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Luxembourg-based MyBucks, Naga may strike Africa market
Fintech

Luxembourg-based MyBucks, Naga may strike Africa market

by Bloomberg 10.04.2018 From our online archive
MyBucks, Luxembourg mobile payment solutions company, could be about to enter African market in partnership with Naga cryptocurrency
MyBucks will offer Naga's cryptocurrency wallet to its 1.5 million clients in Africa, Australia and other markets (Shutterstock)
MyBucks will offer Naga's cryptocurrency wallet to its 1.5 million clients in Africa, Australia and other markets (Shutterstock)

Luxembourg financial technology firm MyBucks, together with Naga Group are poised to enter into a strategic partnership that would pair Naga's cryptocurrency with the MyBucks mobile payment solutions for the African market, according to people familiar with the matter.

Under the planned agreement, which could be announced as early as this week, MyBucks will offer Naga's cryptocurrency wallet – a mobile payment technology – to its 1.5 million clients in Africa, Australia and other markets, said the people, who declined to be identified because the information is private. Naga's wallet enables users to send and receive cryptocurrency payments via email and convert these into cash.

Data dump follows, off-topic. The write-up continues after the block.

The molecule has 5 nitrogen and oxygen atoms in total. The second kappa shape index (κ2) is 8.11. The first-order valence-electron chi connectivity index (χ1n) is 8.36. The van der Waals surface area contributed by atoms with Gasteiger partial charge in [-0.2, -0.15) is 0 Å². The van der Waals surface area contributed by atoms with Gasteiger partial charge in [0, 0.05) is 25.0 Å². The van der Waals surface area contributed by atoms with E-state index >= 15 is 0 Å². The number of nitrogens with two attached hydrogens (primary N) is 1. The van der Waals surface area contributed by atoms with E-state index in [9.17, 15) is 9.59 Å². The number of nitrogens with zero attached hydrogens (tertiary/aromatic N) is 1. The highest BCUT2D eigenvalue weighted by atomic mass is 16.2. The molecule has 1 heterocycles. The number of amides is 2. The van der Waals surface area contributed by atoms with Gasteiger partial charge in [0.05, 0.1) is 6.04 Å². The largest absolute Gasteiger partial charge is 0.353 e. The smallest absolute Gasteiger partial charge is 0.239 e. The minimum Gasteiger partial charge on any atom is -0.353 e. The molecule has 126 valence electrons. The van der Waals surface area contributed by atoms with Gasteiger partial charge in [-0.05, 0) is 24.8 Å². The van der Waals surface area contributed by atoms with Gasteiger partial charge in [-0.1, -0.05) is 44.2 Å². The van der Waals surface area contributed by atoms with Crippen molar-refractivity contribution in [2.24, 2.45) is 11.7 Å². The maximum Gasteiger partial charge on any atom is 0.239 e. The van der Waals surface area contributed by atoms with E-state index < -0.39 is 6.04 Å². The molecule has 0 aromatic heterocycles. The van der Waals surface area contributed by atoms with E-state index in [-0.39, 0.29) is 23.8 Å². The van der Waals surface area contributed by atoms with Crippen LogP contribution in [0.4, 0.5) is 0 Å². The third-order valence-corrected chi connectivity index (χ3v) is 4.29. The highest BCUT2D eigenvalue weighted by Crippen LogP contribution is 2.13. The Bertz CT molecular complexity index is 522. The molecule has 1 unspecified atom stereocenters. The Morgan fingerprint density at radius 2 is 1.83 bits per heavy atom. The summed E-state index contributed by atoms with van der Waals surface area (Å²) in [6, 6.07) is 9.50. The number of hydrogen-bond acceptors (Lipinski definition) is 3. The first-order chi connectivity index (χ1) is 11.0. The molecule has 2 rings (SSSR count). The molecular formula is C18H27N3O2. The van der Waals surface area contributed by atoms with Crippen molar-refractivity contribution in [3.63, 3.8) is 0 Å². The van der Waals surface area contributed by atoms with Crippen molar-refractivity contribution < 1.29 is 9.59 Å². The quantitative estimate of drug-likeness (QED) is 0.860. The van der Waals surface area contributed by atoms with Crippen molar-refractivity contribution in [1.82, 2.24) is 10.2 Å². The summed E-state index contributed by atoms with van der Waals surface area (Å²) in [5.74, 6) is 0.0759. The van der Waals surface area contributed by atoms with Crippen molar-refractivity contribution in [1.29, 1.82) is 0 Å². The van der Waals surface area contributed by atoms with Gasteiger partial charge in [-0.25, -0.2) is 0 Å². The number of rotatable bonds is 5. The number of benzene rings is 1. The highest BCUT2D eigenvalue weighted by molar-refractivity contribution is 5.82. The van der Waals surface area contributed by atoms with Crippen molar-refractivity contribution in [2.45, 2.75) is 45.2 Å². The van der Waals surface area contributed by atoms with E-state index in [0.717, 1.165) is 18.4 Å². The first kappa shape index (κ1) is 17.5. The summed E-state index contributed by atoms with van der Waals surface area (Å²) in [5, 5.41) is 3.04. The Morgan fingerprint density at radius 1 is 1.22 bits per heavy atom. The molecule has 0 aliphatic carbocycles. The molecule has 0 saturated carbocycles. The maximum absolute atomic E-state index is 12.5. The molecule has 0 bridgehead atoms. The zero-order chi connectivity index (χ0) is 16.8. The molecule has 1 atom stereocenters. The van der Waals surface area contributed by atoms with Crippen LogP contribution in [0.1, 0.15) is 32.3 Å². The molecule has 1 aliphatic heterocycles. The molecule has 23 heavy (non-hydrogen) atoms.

Spokespeople for MyBucks and Naga declined to comment.

The deal would help MyBucks, a consumer lender that listed in Frankfurt in 2016, to enter the lucrative remittance business between Europe and Africa, competing with incumbents including Western Union and TransferWise.

For Naga, which is backed by China's Fosun International, the transaction opens a new market for its mobile payment wallet and cryptocurrencies including its own, dubbed Naga Coin. The World Bank in October last year estimated that remittances to Sub-Saharan Africa, where MyBucks operates, will grow 10% to $38 billion this year.

Cryptocurrencies including bitcoin are increasingly accepted in most parts of Africa, where more people have a mobile phone than a bank account and where frequent political turmoil as well as inflation have weakened trust in local currencies.

While cryptocurrencies are mostly unregulated, central banks in South Africa, Zimbabwe, Kenya and Nigeria have said they're investigating policy frameworks.